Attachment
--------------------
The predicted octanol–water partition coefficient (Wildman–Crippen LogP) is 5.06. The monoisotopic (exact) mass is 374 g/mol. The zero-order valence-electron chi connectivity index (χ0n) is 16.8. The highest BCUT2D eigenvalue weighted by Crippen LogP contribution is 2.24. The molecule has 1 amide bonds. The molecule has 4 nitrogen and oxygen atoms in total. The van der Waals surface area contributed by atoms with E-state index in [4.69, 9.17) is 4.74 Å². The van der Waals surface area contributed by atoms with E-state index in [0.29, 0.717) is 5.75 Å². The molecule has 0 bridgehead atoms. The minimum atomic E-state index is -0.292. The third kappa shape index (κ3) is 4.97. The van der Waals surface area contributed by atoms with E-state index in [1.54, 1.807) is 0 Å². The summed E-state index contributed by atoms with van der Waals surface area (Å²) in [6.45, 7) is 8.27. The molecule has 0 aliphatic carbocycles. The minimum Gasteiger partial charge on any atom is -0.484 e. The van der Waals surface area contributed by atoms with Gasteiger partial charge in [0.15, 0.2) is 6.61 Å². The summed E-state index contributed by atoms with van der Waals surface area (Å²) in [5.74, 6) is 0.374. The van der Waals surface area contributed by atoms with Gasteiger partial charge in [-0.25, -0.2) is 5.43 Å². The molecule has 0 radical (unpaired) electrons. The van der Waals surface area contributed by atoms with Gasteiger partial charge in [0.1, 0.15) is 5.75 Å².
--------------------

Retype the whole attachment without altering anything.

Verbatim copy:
The predicted octanol–water partition coefficient (Wildman–Crippen LogP) is 5.06. The monoisotopic (exact) mass is 374 g/mol. The zero-order valence-electron chi connectivity index (χ0n) is 16.8. The highest BCUT2D eigenvalue weighted by Crippen LogP contribution is 2.24. The molecule has 1 amide bonds. The molecule has 4 nitrogen and oxygen atoms in total. The van der Waals surface area contributed by atoms with E-state index in [4.69, 9.17) is 4.74 Å². The van der Waals surface area contributed by atoms with E-state index in [0.29, 0.717) is 5.75 Å². The molecule has 0 bridgehead atoms. The minimum atomic E-state index is -0.292. The third kappa shape index (κ3) is 4.97. The van der Waals surface area contributed by atoms with E-state index in [1.54, 1.807) is 0 Å². The summed E-state index contributed by atoms with van der Waals surface area (Å²) in [6.45, 7) is 8.27. The molecule has 0 aliphatic carbocycles. The minimum Gasteiger partial charge on any atom is -0.484 e. The van der Waals surface area contributed by atoms with Gasteiger partial charge in [0.15, 0.2) is 6.61 Å². The summed E-state index contributed by atoms with van der Waals surface area (Å²) in [5.74, 6) is 0.374. The van der Waals surface area contributed by atoms with Gasteiger partial charge in [-0.25, -0.2) is 5.43 Å². The molecule has 0 radical (unpaired) electrons. The van der Waals surface area contributed by atoms with Gasteiger partial charge in [0.1, 0.15) is 5.75 Å².